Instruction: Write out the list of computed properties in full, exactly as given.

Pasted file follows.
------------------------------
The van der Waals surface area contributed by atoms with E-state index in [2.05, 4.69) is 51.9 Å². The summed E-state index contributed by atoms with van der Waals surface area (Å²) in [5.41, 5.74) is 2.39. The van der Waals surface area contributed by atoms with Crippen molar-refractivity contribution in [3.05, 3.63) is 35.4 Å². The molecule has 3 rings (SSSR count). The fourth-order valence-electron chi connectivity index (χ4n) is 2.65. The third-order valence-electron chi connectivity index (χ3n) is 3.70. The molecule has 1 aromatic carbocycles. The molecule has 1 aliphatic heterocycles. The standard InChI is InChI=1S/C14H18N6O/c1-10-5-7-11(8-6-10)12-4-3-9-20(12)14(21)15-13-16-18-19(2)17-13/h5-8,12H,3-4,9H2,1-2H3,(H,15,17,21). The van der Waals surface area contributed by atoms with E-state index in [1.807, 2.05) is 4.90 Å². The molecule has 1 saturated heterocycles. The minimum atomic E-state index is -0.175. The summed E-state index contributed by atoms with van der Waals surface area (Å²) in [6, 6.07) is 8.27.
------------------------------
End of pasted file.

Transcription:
The van der Waals surface area contributed by atoms with E-state index in [2.05, 4.69) is 51.9 Å². The summed E-state index contributed by atoms with van der Waals surface area (Å²) in [5.41, 5.74) is 2.39. The van der Waals surface area contributed by atoms with Crippen molar-refractivity contribution in [3.05, 3.63) is 35.4 Å². The molecule has 3 rings (SSSR count). The fourth-order valence-electron chi connectivity index (χ4n) is 2.65. The third-order valence-electron chi connectivity index (χ3n) is 3.70. The molecule has 1 aromatic carbocycles. The molecule has 1 aliphatic heterocycles. The standard InChI is InChI=1S/C14H18N6O/c1-10-5-7-11(8-6-10)12-4-3-9-20(12)14(21)15-13-16-18-19(2)17-13/h5-8,12H,3-4,9H2,1-2H3,(H,15,17,21). The van der Waals surface area contributed by atoms with E-state index in [1.807, 2.05) is 4.90 Å². The molecule has 1 saturated heterocycles. The minimum atomic E-state index is -0.175. The summed E-state index contributed by atoms with van der Waals surface area (Å²) in [6, 6.07) is 8.27.